President - George Carlson, V. Pres.- J.D. Wise, Treasurer
- Gordon Lawson, Secretary - Keith Mitchell
Editor - Robert Travers Hm (409) 372-5363 Wk (713) 853-7521 Email firstname.lastname@example.org
I was happy to see the good turnout of projects for the July Monthly
Challenge. I think there were about 9 members that brought items in. In
my opinion, J. D. Wise's microscopic hammer took the cake. The hammer was
so small the danger wasn't smashing a thumbnail, but loosing the hammer
under a thumbnail.
The Monthly Challenge for the August meeting is to build something for use in the yard. It can either be a garden tool, or a decorative item such as a whirly-gig or sundial. See what you can come up with.
As advanced warning, the Monthly Challenge for the September meeting will be a Clamping Device. Make some machinists clamps, C-clamps, or other work holding device.
On a sad note, we recently lost one of our members. Gary Pearson died of a heart attack on August 4th. We wish to extend our sympathies to his family. Gary was a fine machinist, who's main interest was gunsmithing. We will miss him.
The presentation at the August meeting will be Yours Truly talking about three-phase converters and how to build some simple, reliable converters for one machine or the whole shop. I hope to see you there.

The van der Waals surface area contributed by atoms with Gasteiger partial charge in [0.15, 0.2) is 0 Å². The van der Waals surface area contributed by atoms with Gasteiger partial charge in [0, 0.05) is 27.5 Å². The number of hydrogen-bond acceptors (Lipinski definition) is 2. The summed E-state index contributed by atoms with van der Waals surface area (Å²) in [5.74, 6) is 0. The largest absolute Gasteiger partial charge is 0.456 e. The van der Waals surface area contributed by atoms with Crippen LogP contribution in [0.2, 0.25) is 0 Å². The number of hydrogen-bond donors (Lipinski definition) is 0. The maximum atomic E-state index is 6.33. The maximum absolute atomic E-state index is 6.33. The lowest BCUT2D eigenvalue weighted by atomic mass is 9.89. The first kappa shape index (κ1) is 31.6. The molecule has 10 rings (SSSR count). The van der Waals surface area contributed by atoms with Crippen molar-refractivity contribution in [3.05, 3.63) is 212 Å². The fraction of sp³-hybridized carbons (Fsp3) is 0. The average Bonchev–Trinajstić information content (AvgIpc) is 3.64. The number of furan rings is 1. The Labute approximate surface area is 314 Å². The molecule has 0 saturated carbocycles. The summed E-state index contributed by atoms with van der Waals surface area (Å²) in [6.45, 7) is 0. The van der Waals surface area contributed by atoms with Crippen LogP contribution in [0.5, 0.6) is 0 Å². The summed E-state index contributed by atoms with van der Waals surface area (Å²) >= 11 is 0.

There are a few more names on the presentation list, but we could use some more. If you have any ideas for presentations, or would like to help out, please call J.D. and let him know.
Don't forget about the business meeting that is held at Barbecue Inn at 11:30. If you have any suggestions or comments on the club's operation, please come and let us know. The Barbecue Inn is located at the corner of Crosstimbers and Yale, about a mile East of the library.
The Chips Meeting was held at 1:00 p.m. on July 18, 1998, at Oak Forrest Library. The following activities took place;
1. A plaque - was presented to John Korman in recognition of his efforts toward founding the HMSC and his contributions toward the growth and success we have all benefited from over the first two years.